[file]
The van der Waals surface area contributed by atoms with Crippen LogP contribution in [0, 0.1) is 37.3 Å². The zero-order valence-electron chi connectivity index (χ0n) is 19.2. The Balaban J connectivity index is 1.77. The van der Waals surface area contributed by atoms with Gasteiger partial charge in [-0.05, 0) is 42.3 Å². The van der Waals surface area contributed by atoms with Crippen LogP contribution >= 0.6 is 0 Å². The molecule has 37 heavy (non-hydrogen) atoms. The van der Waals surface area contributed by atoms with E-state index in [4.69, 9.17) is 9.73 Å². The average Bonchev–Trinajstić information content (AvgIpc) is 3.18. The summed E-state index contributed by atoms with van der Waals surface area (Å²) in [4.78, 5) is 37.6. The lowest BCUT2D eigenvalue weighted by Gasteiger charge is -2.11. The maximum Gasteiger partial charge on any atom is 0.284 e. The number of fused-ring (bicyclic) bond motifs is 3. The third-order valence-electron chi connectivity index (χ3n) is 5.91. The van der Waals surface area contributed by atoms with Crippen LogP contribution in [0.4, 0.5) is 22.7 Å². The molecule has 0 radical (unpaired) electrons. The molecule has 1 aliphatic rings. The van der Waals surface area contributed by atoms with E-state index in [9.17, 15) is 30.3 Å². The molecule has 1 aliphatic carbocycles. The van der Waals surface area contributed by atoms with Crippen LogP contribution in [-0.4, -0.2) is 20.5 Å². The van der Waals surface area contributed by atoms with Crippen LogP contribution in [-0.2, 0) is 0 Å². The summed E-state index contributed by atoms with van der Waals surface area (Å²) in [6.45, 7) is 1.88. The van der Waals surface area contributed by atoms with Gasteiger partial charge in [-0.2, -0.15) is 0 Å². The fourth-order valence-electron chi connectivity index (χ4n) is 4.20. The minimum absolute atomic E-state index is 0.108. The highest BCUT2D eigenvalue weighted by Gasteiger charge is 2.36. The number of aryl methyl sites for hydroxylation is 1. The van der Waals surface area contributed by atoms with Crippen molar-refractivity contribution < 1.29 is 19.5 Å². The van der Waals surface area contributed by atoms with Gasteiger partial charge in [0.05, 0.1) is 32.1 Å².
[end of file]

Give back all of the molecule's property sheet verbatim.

The van der Waals surface area contributed by atoms with Crippen LogP contribution in [0, 0.1) is 37.3 Å². The zero-order valence-electron chi connectivity index (χ0n) is 19.2. The Balaban J connectivity index is 1.77. The van der Waals surface area contributed by atoms with Gasteiger partial charge in [-0.05, 0) is 42.3 Å². The van der Waals surface area contributed by atoms with Crippen LogP contribution >= 0.6 is 0 Å². The molecule has 37 heavy (non-hydrogen) atoms. The van der Waals surface area contributed by atoms with E-state index in [4.69, 9.17) is 9.73 Å². The average Bonchev–Trinajstić information content (AvgIpc) is 3.18. The summed E-state index contributed by atoms with van der Waals surface area (Å²) in [4.78, 5) is 37.6. The lowest BCUT2D eigenvalue weighted by Gasteiger charge is -2.11. The maximum Gasteiger partial charge on any atom is 0.284 e. The number of fused-ring (bicyclic) bond motifs is 3. The third-order valence-electron chi connectivity index (χ3n) is 5.91. The van der Waals surface area contributed by atoms with Crippen LogP contribution in [0.4, 0.5) is 22.7 Å². The molecule has 0 radical (unpaired) electrons. The molecule has 1 aliphatic rings. The van der Waals surface area contributed by atoms with E-state index in [9.17, 15) is 30.3 Å². The molecule has 1 aliphatic carbocycles. The van der Waals surface area contributed by atoms with Crippen LogP contribution in [-0.4, -0.2) is 20.5 Å². The van der Waals surface area contributed by atoms with Crippen LogP contribution in [-0.2, 0) is 0 Å². The summed E-state index contributed by atoms with van der Waals surface area (Å²) in [6.45, 7) is 1.88. The van der Waals surface area contributed by atoms with Gasteiger partial charge in [-0.2, -0.15) is 0 Å². The fourth-order valence-electron chi connectivity index (χ4n) is 4.20. The minimum absolute atomic E-state index is 0.108. The highest BCUT2D eigenvalue weighted by Gasteiger charge is 2.36. The number of aryl methyl sites for hydroxylation is 1. The van der Waals surface area contributed by atoms with Crippen molar-refractivity contribution < 1.29 is 19.5 Å². The van der Waals surface area contributed by atoms with Gasteiger partial charge in [0.05, 0.1) is 32.1 Å².